Bike lanes and the “rights” of our citizens

The word “right”, as in “my rights” or “the rights of …..” have cropped up a lot lately, thrown around as if this phrase carries little actual meaning.  Rights used to be something that we had to fight for, such as the right to free speech, or the right to practice religion.  So what happens when we take our rights for granted, so much that we fail to understand the different between a right and privilege?

Take, for example, a quote from a recent article about the fight for bike lanes in the New York Times:

“He’s taking away my rights as a driver,” Leslie Sicklick, 45, said of Mayor Michael R. Bloomberg. Ms. Sicklick, a dog walker and substitute teacher, grew up driving with her father around the Lower East Side, where she still lives.”

What exactly is a “right of a driver?”  I couldn’t really figure that statement.  It seems as though because cars have dominated the city since the horrendous policy of Robert Moses, people who can afford to have cars feel as though they are entitled to use as much space as necessary to get them and their thousand pound vehicles wherever they please.  At one point, not too long ago, people had a right to nice big sidewalks and safe places to cross the street.  The M.O. of the New York City over the past century has been to slowly reduce the amount of space that an ever growing number of pedestrians have to use in order to accommodate those who drive.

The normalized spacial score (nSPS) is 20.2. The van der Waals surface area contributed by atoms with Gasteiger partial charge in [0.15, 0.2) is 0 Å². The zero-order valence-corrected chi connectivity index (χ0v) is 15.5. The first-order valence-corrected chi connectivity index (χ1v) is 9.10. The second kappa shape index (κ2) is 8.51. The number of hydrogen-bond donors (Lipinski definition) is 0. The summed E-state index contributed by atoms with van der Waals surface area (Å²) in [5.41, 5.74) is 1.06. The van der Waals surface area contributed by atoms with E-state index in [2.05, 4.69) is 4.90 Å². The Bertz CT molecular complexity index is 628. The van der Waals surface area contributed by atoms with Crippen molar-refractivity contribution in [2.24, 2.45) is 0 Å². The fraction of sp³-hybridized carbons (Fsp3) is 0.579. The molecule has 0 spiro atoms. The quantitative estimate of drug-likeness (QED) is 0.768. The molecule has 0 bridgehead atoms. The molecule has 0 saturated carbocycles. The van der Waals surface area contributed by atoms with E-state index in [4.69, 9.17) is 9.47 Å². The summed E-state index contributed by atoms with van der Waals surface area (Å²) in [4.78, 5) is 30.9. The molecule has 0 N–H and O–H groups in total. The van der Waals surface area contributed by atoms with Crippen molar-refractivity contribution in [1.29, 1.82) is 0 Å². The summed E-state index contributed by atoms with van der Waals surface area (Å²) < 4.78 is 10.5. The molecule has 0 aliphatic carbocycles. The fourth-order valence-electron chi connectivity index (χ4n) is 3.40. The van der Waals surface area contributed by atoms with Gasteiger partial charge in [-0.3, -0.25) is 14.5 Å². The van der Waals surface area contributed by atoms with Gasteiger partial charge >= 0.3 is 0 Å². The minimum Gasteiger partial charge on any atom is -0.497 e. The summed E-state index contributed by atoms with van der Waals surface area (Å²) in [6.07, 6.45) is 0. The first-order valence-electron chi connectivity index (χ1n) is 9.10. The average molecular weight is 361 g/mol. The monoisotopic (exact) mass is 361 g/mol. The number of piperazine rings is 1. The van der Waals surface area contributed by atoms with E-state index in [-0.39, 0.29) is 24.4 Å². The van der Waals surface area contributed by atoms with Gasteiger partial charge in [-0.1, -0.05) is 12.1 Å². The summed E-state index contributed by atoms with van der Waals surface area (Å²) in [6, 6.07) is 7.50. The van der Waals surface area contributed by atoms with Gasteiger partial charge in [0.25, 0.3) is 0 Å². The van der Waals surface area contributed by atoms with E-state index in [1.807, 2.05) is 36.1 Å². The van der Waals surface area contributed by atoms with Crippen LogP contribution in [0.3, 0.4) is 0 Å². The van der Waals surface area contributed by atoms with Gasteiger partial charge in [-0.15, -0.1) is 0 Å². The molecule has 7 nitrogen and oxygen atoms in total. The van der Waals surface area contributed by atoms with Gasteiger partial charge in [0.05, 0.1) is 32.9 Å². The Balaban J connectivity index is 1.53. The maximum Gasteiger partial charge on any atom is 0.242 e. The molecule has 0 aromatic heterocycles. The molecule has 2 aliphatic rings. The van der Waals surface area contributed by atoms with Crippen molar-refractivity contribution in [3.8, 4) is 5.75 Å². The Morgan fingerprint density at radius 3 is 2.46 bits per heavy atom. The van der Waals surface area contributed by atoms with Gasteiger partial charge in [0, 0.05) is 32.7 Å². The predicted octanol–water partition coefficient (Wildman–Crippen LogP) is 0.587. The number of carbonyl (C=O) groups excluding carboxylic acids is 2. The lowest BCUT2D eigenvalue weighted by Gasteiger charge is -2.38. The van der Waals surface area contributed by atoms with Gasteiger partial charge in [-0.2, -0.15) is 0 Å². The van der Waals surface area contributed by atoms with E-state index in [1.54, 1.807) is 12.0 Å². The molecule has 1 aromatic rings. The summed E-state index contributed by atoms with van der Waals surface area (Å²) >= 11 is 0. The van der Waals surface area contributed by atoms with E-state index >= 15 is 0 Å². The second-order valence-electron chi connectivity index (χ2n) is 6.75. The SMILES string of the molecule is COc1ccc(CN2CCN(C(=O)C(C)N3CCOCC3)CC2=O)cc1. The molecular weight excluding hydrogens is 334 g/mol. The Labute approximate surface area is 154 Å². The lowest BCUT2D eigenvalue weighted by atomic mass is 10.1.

As a population grows, cars are not an economical way of using our space – speaking from a purely space perspective.  This graphic of cars vs. buses vs. bikes shows clearly what our streets look/can look like if we use the space better.  Which would you rather see, a mess of cars or one bus or a few bikes?  Which brings me back to my point – what is the “right” of those who live in this city?

The government has a job to help create and enforce policies that best allow a city to function, which means trying to get all 13,000,000 people from where they want to go to their destination with as few hiccups as possible.  Time actually is money in this case, and the more efficiently we can move the more money is generated for region, which means better infrastructure.  This role of the government should not favor one individual over another, it should take into account all of the needs of the population.

One element of this population, I will admit, are the people who are forced to live outside of the bounds of transit because of a financial situation.  The city failed to build a complete transit system for those living in the outer reaches of the burrows, and it is clear where people want to live as New York continues to bulge with people.  I don’t know what I would do if I lived more than a ten minute walk from a subway.  I would probably have to buy a car.  Nonetheless, the city could build free parking near transit hubs in Brooklyn and Queens.  I believe access to transit should be a right in New York City.

Driving your car as fast as possible in the city, however,  is not a right, and will never be a right.  It was a privilege granted by a narrow-minded government whose work is costing billions and billions to undo and transform into a more efficient system.  God bless America.

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